In the circuit of FIG. 3, the ratio of inductive impedance to resistance for the sodium fuse 53 is extremely low while the ratio of resistance to inductive impedance for the signal inductor 54 is very low. Thus, under normal current conditions, most current flow is through the signal inductor 54 which now produces a calibrated voltage drop across the fuse 53. Once the current in the transmission line exceeds some given value, the voltage drop across inductor 54 is sufficient to operate the fuse 53, thereby releasing its plunger to operate the operating mechanism 52, thereby opening the switch 51. This then inserts the current-limiting impedance 50 into the transmission line circuit in series with load 21, thereby tending to limit the maximum fault current in the transmission line circuit. Once the fault current disappears or the circuit is opened by the circuit breaker 29, the fuse 53 recovers, allowing the operating mechanism 52 to be reset and close the switch 51, thereby shorting out the impedance 50.

FIG. 4 illustrates a grounded tank 60 which may be used to receive all of the components of the fault-current limiter so that the single tank is now a unit component which can be mounted in an existing or new transmission line to add current-limiting capability to the line. The tank 60 can, if desired, be filled with an insulating gas such as SF6 at one or more atmospheres. Tank 60 has a coaxial terminal bushing 61 extending from its top which contains spaced terminals 62 and 63 which may be connected directly into a transmission line. The overall height of the tank for service in a 69 kV line may be about 14 feet from ground to the top of bushing 61 and the terminals 62 and 63 may be vertically spaced from one another by about 12 inches. The fault limiter components are then assembled within the interior of tank 60 as schematically illustrated for the components including inductor 22, capacitor 23, fuse 34, resistor 35 and vacuum switch 30 of the circuit of FIG. 2. It is also possible to mount the components of FIG. 3 including components 50 through 54 within the interior of tank 60 if the circuit of FIG. 3 is used instead of the circuit of FIG. 2.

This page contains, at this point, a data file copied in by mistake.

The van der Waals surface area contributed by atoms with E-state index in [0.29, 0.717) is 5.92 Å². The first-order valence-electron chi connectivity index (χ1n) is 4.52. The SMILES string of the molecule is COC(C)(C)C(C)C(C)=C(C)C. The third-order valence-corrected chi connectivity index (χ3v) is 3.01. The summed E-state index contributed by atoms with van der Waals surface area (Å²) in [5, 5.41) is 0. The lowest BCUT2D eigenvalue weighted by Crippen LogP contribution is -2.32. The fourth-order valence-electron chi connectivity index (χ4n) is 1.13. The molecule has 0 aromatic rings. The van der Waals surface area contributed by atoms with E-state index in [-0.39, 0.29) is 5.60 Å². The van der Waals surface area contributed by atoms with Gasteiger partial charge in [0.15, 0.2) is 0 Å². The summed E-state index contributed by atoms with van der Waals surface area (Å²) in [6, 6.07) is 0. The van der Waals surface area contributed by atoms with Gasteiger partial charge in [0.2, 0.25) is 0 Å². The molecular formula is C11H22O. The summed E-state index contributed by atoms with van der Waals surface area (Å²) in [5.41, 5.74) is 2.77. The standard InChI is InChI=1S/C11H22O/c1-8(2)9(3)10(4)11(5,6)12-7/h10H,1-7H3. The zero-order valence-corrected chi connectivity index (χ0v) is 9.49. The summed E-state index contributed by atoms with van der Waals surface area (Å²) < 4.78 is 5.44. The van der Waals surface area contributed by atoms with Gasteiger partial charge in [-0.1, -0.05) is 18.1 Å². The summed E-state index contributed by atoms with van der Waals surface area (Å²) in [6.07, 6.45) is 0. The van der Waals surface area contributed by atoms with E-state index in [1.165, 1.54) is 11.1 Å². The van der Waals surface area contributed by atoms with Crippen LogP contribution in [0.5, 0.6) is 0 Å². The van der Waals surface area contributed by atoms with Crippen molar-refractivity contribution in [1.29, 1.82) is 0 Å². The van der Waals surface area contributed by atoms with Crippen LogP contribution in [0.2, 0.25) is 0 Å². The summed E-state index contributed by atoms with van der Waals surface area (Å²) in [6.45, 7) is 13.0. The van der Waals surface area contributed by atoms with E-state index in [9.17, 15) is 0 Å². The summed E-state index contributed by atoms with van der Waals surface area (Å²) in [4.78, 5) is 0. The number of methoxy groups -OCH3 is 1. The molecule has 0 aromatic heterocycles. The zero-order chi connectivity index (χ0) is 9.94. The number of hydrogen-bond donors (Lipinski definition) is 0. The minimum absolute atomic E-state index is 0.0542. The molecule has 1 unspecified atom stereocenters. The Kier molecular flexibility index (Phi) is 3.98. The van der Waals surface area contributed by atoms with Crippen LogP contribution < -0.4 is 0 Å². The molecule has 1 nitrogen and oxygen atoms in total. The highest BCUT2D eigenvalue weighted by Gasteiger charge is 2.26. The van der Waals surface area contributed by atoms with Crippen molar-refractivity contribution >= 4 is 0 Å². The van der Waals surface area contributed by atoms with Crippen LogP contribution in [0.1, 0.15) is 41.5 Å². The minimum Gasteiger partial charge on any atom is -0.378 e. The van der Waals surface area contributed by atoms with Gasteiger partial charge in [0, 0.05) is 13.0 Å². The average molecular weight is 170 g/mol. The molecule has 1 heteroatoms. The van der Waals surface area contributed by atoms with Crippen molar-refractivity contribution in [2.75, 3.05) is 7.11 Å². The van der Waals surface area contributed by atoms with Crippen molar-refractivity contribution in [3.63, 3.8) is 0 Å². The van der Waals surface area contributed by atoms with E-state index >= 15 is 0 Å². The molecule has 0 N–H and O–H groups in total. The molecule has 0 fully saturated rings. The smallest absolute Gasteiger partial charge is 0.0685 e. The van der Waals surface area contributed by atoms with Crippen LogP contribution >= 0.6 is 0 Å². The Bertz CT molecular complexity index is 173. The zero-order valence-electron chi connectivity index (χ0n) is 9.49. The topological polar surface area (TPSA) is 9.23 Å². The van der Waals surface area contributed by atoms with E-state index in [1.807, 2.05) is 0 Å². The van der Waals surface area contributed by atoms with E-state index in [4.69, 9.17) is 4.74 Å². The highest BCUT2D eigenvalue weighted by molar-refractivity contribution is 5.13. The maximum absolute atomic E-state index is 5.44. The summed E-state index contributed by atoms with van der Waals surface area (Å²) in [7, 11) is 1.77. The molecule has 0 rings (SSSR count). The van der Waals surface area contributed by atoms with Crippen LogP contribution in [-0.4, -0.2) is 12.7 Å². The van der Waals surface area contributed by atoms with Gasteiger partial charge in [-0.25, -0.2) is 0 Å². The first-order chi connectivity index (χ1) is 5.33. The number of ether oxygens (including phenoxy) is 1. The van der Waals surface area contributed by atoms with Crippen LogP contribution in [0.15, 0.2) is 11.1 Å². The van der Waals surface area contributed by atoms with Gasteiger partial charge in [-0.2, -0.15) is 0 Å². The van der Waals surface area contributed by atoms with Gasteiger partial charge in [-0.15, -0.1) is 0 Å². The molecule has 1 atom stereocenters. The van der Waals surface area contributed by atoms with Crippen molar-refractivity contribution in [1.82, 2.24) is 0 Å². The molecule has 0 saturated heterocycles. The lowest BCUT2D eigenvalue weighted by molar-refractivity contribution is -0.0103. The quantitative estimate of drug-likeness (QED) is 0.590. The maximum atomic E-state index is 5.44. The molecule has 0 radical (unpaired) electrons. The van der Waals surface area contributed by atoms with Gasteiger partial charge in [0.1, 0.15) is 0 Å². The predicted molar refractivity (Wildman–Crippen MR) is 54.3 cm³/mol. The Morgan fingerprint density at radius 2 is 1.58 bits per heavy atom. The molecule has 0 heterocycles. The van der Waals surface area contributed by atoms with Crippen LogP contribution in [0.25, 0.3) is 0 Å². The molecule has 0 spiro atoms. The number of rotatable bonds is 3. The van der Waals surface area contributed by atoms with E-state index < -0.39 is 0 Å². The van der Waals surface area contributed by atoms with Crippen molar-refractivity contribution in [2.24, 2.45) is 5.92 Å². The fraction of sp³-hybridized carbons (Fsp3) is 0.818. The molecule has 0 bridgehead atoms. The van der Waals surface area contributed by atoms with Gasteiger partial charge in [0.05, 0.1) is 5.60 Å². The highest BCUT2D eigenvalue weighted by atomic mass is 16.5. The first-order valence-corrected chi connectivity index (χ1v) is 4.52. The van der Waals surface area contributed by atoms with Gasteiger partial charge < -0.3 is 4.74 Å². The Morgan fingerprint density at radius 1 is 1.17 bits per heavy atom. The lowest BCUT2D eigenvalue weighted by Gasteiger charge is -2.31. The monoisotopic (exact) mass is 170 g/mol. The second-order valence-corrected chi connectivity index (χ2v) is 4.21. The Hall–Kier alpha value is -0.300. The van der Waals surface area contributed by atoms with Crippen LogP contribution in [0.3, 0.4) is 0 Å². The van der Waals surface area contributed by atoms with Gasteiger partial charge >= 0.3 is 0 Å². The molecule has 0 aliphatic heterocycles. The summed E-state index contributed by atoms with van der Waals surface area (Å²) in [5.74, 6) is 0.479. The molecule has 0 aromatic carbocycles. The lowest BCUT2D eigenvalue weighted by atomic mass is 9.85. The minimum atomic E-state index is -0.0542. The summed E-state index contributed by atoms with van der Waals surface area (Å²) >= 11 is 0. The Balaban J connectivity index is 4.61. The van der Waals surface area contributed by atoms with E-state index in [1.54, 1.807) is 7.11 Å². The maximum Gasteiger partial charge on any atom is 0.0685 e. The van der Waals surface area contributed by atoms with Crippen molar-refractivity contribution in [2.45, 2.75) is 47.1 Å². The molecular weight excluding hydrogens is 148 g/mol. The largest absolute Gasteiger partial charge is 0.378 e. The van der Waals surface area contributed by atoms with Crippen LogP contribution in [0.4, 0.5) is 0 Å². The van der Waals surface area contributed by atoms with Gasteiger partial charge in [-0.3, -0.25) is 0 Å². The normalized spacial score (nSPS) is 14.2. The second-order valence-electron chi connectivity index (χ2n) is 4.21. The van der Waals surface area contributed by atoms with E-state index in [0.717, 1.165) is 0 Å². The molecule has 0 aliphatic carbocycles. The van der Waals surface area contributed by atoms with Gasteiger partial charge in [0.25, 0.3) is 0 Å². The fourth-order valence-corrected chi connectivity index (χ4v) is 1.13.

Although there has been described a preferred embodiment of this novel invention, many variations and modifications will now be apparent to those skilled in the art. Therefore, this invention is to be limited, not by the specific disclosure herein, but only by the appending claims.

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Referenced by
Citing PatentFiling datePublication dateApplicantTitle
US4451866 *Apr 13, 1982May 29, 1984Cinquin Jean PierreMetal structure grounding safety system
US4644238 *Oct 3, 1984Feb 17, 1987Mitsubishi Denki Kabushiki KaishaAirflow control apparatus
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US6873236 *Oct 24, 2001Mar 29, 2005General Electric CompanyFault current limiter
US7330096Nov 2, 2004Feb 12, 2008General Electric CompanyFault current limiter
US8503137Jun 29, 2011Aug 6, 2013I-Gard CorporationArc fault protection circuit and method
Classifications
U.S. Classification361/16, 361/104
International ClassificationH02H9/02, H01H87/00, H01H9/10
Cooperative ClassificationH01H9/104, H02H9/028, H01H87/00, H01H9/106
European ClassificationH02H9/02F
Legal Events
DateCodeEventDescription
Mar 8, 1983ASAssignment
Owner name: BROWN BOVERI ELECTRIC INC.; SPRING HOUSE, PA. 1947
Free format text: ASSIGNMENT OF ASSIGNORS INTEREST.;ASSIGNOR:I-T-E IMPERIAL CORPORATION;REEL/FRAME:004103/0790
Effective date: 19820428